Day 161: Elizabeth Murchison- a contagious cancer

Something frightening is threatening the existence of the Tasmanian devil, as Elizabeth Murchison tells us here. An epidemic of facial cancer has shown that not only can cancer be contagious, but it can threaten an entire species.
The Tasmanian devil is the world’s largest carnivorous marsupial, found only on the island of Tasmania. Their name comes from the shrill nocturnal screams they make. In 1996 a wildlife photographer took a picture of a devil with a tumour on its face, thought to be a once off. It’s now thought this was the first documented sighting of the cancer epidemic. The disease spread across Tasmania, leaving only a small portion in the East untouched.
The disease first appears as a tumour on the face or in the mouth of the Tasmanian devil, quickly progressing to becoming ulcerated. Evidence based on cervical cancer and AIDS pointed to the cancer being spread by a virus. But Murchison, with others, proved this theory wrong.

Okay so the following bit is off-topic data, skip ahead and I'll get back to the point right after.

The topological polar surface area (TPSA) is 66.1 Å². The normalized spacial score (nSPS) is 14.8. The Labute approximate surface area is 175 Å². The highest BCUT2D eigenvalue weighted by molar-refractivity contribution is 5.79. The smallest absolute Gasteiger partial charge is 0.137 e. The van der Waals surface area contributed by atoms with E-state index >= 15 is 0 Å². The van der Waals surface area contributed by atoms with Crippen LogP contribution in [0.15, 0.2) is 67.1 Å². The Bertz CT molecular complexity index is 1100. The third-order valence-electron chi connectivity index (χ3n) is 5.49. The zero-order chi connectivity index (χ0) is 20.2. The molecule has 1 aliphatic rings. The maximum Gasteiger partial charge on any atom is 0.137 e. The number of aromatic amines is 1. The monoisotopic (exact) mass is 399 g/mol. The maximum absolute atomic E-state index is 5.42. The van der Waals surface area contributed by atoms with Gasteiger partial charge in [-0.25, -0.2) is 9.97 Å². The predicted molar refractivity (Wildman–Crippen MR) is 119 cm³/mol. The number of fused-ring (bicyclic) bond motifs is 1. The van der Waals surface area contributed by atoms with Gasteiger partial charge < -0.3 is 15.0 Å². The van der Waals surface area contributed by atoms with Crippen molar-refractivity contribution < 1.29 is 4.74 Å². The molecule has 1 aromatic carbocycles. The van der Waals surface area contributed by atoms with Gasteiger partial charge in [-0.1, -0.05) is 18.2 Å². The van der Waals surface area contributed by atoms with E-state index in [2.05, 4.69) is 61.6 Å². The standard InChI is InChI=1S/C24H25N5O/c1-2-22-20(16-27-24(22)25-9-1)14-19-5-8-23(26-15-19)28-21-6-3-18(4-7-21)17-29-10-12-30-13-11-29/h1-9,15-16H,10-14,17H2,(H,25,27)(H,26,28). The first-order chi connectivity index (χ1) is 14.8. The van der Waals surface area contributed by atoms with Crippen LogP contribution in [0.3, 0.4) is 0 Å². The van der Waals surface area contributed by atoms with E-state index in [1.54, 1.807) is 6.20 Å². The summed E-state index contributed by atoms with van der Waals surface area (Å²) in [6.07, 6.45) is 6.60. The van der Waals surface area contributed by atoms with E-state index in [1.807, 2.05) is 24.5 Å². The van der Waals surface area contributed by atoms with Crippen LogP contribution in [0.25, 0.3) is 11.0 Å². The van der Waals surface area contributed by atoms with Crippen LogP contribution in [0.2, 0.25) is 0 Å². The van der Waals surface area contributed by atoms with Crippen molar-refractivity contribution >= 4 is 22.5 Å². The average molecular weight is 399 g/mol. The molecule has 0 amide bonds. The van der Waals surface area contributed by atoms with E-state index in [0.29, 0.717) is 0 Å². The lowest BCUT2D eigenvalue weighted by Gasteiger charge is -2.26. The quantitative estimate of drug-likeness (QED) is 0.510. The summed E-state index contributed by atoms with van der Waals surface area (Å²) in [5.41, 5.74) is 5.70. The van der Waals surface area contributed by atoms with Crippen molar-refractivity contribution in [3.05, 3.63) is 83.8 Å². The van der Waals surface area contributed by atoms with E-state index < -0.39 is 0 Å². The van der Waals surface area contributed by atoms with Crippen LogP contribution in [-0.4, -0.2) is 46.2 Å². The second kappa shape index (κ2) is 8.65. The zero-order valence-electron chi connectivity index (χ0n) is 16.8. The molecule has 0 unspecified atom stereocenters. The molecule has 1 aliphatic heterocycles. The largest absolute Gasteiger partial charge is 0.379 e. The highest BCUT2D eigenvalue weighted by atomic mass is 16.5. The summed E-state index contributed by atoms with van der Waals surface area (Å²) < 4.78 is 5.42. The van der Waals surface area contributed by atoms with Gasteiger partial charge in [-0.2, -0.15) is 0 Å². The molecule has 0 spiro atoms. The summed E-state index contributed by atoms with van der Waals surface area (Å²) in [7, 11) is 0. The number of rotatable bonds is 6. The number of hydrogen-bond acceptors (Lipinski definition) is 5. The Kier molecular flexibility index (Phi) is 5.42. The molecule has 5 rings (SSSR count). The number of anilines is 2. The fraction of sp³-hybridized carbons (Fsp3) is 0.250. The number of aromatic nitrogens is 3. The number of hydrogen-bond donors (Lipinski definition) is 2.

Normally cancer doesn’t spread outside the body. This usually means that with the death of the carrier, the cancer dies also. However in the case of hundreds of Tasmanian devils studied, the cancer on their faces all shared the same DNA, thought to have broken free of the first sufferer’s body. This is most likely spread more quickly by the practice Tasmanian devils have of biting each other when they meet in the wild.
A study in the 1950s; where people were injected with certain forms of cancer and very few went on to develop it; tells us that its probably extremely rare for cancers to be transferred between people, however in the circumstances it can happen. This is something epidemiologists and oncologists should be aware of in future. Murchison’s personal aim is to prevent the Tasmanian devil from being the first animal to go extinct from cancer.

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